• type 1 diabetes mellitus;
  • NOD mice;
  • dendritic cells;
  • NFkB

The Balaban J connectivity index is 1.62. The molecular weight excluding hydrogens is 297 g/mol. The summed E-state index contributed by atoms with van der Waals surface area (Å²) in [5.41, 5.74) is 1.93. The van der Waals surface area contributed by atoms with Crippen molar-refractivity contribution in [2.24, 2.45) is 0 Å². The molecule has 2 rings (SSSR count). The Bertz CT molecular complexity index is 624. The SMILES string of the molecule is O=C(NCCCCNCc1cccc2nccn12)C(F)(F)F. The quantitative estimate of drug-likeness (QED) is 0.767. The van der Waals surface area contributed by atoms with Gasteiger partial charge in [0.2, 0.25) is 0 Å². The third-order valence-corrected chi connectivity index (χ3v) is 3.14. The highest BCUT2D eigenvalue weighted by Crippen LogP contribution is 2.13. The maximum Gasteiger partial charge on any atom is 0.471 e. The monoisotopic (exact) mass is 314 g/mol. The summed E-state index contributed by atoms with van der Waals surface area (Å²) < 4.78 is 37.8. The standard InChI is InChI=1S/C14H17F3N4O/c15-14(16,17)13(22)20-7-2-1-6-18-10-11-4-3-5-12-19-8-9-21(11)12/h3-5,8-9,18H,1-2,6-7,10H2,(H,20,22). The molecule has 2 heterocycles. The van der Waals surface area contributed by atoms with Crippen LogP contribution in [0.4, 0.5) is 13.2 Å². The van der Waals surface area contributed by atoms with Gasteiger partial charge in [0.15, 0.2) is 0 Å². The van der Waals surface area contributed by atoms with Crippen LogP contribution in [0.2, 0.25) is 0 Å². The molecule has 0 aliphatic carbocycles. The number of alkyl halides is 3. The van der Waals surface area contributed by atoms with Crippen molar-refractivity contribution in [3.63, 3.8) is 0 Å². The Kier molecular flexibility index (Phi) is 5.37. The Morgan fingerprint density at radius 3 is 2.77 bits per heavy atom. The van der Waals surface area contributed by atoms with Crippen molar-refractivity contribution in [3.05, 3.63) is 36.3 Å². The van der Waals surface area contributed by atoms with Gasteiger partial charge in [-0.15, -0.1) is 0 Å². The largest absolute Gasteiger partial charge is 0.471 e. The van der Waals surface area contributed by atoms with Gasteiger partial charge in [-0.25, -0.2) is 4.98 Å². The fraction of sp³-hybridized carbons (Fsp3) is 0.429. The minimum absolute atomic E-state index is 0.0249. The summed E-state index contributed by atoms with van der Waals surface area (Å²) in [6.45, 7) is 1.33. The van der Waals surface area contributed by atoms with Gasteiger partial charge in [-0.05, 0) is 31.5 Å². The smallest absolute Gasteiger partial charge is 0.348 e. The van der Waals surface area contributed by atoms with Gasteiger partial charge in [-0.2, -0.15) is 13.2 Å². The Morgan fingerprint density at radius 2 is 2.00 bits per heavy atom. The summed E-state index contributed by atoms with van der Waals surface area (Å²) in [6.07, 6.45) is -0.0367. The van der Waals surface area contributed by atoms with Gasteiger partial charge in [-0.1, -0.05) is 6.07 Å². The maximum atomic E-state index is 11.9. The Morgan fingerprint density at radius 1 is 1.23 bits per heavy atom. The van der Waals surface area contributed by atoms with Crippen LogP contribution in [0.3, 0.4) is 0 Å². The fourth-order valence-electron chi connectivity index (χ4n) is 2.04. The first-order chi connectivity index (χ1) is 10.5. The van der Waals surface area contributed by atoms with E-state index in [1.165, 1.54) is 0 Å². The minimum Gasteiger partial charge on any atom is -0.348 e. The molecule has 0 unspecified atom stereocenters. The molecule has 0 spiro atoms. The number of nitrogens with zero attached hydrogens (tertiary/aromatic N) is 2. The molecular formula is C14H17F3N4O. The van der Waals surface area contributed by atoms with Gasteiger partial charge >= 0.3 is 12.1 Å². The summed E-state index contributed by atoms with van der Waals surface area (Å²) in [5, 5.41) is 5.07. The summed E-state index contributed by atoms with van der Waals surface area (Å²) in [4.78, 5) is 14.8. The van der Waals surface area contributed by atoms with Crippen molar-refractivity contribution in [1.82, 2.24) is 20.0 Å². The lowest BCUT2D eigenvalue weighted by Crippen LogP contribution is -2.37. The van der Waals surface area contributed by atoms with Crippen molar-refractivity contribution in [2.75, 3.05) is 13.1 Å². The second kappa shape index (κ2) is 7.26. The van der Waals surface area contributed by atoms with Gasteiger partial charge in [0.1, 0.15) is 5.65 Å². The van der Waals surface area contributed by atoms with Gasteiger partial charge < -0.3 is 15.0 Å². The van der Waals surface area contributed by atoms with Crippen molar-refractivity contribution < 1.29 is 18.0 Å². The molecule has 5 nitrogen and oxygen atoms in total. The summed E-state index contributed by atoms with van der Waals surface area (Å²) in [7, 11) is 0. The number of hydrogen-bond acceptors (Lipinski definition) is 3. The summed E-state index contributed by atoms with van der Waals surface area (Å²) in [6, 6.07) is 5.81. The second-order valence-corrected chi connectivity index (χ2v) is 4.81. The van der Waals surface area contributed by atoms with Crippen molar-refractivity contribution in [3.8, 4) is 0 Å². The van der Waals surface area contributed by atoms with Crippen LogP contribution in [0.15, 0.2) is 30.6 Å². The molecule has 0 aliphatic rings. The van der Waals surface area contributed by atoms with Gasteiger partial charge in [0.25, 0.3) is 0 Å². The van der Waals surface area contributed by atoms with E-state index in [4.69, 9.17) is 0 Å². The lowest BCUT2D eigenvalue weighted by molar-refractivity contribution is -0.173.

In type 1 diabetes, dendritic cells (DCs) display defective phenotype and function and possibly play crucial roles in the pathogenesis of this disease. In the present study, we compared transcription profiles of CD11c+ bone marrow (BM)-derived DCs from NOD mice with those from NON mice, focusing on the NF-κB/Rel family members and associated molecules. The BMDCs from NOD mice displayed reduced mRNA expressions of NF-κB components, p65, p50, p52, and RelB, compared to NON mice: the proportions of each molecule relative to those of NON DCs were 53.9, 54.1, 54.0, and 37.0%, respectively, which were accompanied with lowered expressions of downstream immunomodulatory molecules, including IL-6, CD80, CD86, 4-1BB, and CD40. The reduction of NF-κB components possibly underlies the defective phenotype and function of DCs from NOD mice, and could predispose to autoimmunity.